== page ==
Letter to Editor 3 May 2019
Sahabat Alam Malaysia (SAM) is disheartened to learn that the culture of eating dogs and cats has caught on in Malaysia with Vietnamese nationals selling dog and cat meat in Selangor and Johor Bahru. The trend has even caught up with a group of Indonesian men in Shah Alam killing a stray dog with a parang after which they then cooked his meat to eat.
The publication of video footage of workers from a steel manufacturing company torturing and killing a dog was grotesque. The company has since apologised following criticisms from social media users. Although the company affirmed action taken on the incident would be posted on its Facebook page, SAM has yet to receive any word from them in writing.
It is sad to know that our current Animal Welfare Act 2015 (Act 772) does not prohibit killing of animals including dogs and cats for the purpose of human consumption. However, the eating of dog and cat meat must never be excused as a cultural prerogative. Slicing limbs off living animals and slaughtering them in a manner that is nightmarish in its brutality is not culture—it is barbarism—and that is the crux of the issue. Culture and tradition can be used to excuse all manner of dreadful acts against people as well as animals, but truly it is often used as a smokescreen for behaviour that is cruel and inhumane.Read more
They were discovered in horrific condition by Grant Miller, head of the national Border Force Convention on International Trade in Endangered Species (CITES) at Heathrow who commented, “It is just not acceptable for reptiles to be transported in this way.”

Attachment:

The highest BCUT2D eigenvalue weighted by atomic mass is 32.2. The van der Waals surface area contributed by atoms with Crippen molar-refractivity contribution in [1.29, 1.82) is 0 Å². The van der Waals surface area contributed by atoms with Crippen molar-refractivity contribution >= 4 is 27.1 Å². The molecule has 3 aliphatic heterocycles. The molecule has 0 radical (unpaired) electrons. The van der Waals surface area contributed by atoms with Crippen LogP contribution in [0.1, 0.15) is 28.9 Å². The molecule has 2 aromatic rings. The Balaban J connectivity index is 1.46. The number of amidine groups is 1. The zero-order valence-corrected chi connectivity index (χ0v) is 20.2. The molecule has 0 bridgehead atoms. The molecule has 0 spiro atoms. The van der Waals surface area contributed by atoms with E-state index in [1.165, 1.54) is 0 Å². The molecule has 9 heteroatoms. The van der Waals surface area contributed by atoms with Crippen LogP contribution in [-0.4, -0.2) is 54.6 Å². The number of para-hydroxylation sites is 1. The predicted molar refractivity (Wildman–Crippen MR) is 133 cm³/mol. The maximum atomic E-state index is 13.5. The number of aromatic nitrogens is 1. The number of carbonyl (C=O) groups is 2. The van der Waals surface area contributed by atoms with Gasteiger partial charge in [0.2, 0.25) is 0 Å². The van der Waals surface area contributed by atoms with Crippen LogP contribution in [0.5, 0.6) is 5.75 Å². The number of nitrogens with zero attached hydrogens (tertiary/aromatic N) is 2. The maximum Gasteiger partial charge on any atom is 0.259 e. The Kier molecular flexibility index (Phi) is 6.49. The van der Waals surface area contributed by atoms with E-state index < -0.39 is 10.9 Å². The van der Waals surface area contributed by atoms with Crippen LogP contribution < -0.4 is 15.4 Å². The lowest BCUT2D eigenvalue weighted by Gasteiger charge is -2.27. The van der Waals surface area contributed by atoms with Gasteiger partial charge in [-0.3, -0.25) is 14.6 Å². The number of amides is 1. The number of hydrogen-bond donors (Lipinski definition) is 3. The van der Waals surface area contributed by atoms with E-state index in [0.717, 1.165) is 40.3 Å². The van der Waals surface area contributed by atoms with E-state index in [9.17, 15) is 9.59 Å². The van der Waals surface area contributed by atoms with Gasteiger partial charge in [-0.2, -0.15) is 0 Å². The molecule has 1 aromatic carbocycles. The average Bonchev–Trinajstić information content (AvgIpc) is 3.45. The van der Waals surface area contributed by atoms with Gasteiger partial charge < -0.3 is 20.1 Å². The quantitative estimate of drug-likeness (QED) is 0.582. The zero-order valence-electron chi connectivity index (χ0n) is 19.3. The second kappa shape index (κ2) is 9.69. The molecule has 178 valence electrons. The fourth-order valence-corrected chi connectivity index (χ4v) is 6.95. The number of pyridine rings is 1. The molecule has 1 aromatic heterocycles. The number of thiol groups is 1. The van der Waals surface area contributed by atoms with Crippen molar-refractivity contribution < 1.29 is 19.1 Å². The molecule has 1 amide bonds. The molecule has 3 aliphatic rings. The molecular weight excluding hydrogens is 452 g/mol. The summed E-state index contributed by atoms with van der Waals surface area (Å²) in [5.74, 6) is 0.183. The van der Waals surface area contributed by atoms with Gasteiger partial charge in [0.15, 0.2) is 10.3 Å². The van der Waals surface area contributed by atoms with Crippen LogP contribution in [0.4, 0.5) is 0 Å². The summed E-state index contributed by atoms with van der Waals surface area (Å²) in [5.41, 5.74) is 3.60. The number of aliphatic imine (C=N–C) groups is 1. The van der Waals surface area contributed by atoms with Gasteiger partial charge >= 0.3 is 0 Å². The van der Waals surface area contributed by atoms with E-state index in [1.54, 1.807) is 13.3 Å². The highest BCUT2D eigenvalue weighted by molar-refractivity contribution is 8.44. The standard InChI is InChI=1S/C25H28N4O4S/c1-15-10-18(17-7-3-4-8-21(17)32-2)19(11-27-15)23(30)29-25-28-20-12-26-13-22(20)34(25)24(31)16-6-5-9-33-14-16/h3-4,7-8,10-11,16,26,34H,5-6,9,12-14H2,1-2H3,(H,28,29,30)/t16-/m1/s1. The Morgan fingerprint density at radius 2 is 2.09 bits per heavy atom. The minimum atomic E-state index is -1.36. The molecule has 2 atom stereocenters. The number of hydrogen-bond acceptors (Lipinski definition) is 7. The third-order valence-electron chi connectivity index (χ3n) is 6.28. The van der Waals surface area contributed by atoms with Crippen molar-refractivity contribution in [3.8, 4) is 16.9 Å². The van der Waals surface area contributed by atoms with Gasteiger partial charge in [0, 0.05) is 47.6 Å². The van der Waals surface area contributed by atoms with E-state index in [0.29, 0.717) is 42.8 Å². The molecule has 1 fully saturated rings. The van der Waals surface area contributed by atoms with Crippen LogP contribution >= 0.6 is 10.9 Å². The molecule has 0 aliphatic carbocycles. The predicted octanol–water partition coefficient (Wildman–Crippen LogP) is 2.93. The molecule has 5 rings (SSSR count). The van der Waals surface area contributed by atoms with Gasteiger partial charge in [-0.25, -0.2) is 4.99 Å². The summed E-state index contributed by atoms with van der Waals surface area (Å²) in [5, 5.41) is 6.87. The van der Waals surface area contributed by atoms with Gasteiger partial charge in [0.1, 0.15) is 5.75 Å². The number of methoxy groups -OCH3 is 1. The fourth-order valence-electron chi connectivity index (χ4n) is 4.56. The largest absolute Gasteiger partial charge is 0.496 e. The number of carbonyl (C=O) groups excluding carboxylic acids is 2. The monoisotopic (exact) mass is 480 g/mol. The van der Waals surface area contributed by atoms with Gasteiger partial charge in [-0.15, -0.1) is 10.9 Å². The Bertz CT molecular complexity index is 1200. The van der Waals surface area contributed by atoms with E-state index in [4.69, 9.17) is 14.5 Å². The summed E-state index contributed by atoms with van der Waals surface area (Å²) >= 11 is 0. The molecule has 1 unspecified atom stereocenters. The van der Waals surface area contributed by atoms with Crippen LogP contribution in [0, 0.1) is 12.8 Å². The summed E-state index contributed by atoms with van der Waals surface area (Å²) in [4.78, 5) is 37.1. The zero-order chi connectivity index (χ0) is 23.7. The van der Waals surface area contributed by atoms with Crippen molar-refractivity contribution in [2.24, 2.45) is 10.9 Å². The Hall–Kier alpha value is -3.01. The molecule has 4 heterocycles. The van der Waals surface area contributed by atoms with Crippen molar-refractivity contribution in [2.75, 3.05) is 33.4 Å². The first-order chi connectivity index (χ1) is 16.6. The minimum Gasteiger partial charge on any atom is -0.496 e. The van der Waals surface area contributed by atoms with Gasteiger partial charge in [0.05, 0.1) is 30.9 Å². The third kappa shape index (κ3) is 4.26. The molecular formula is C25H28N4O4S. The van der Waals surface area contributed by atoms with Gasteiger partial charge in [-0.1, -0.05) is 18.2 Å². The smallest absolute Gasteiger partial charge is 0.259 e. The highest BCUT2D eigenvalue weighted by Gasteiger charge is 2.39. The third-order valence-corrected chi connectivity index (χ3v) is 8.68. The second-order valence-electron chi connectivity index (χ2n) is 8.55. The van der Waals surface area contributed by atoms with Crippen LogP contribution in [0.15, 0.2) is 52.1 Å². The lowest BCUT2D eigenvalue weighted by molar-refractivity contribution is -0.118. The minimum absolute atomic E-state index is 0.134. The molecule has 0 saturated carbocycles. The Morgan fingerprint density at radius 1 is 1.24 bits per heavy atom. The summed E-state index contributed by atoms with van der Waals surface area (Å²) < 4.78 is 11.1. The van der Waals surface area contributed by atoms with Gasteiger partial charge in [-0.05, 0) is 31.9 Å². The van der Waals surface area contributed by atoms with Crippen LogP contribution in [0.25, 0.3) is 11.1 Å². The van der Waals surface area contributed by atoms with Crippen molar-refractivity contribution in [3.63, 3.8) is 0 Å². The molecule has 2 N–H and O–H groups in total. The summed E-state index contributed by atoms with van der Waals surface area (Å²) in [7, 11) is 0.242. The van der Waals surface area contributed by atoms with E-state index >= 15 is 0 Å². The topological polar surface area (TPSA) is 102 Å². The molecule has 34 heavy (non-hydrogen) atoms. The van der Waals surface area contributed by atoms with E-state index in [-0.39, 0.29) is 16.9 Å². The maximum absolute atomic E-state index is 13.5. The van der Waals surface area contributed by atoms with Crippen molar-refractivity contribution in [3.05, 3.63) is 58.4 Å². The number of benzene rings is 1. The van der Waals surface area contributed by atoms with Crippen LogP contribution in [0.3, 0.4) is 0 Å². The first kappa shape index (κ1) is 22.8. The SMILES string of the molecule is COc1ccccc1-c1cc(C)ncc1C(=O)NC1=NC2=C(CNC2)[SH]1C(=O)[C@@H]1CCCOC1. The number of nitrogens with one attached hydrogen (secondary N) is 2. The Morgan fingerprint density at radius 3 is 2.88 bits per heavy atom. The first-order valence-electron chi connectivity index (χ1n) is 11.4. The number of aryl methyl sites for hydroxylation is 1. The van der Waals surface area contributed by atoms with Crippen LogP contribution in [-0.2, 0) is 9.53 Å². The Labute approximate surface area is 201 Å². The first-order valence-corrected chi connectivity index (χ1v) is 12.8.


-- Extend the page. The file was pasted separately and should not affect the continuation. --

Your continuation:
Each box only had room for four crocodiles but instead 10 foot-long reptiles had been packed into each one. Due to very limited space the crocodiles started fighting each other during the flight resulting in the death of one saltwater crocodile.
Apart from contravening of CITES regulations, this is a clear example of how Malaysian wildlife exporters and traders are only into profits without any regard for animal welfare. Squeezing as many reptiles into a box while limiting the number of boxes used in order to save costs is the norm for these wildlife exporters.
Clean Malaysia June 05, 2016
All Malaysians must work together to stop wildlife trafficking once and for all. If we don’t act decisively, many of the country’s most beloved and iconic species are doomed to die out.
That is the message of one of Malaysia’s best-known environmentalist groups, Sahabat Alam Malaysia (SAM). “If illegal wildlife trade is not curbed, then Malaysia’s 26 endangered animals (including the Malayan tiger, common otter and 11 species of bats) will go extinct,” the group, which was set up in 1977 with the aim of championing environmental justice, stresses in a statement. Click to read
The Star June 04, 2016
GEORGE TOWN: Sahabat Alam Malaysia (SAM) has suggested that cyber crime units be set up and special monitoring programmes be implemented as part of efforts to end the illegal wildlife trade. Click to read
President of SAM, S.M.Mohamed Idris at a press conference hosted by SAM in conjunction of World Environment Day
PRESS STATEMENT 03 JUNE 2016
Sahabat Alam Malaysia (SAM) expresses great concern that Malaysia has been, for the wrong reasons, identified by TRAFFIC (a wildlife trade monitoring network) as a popular transit country used by criminal networks for the lucrative illegal wildlife trade.Read more
The Star May 27, 2016
PETALING JAYA: While Malaysia is a legitimate top exporter of tropical logs, agarwood and reptile skins, the United Nations World Wildlife Crime report has also highlighted the illegal aspects of such trade in the country. Click to read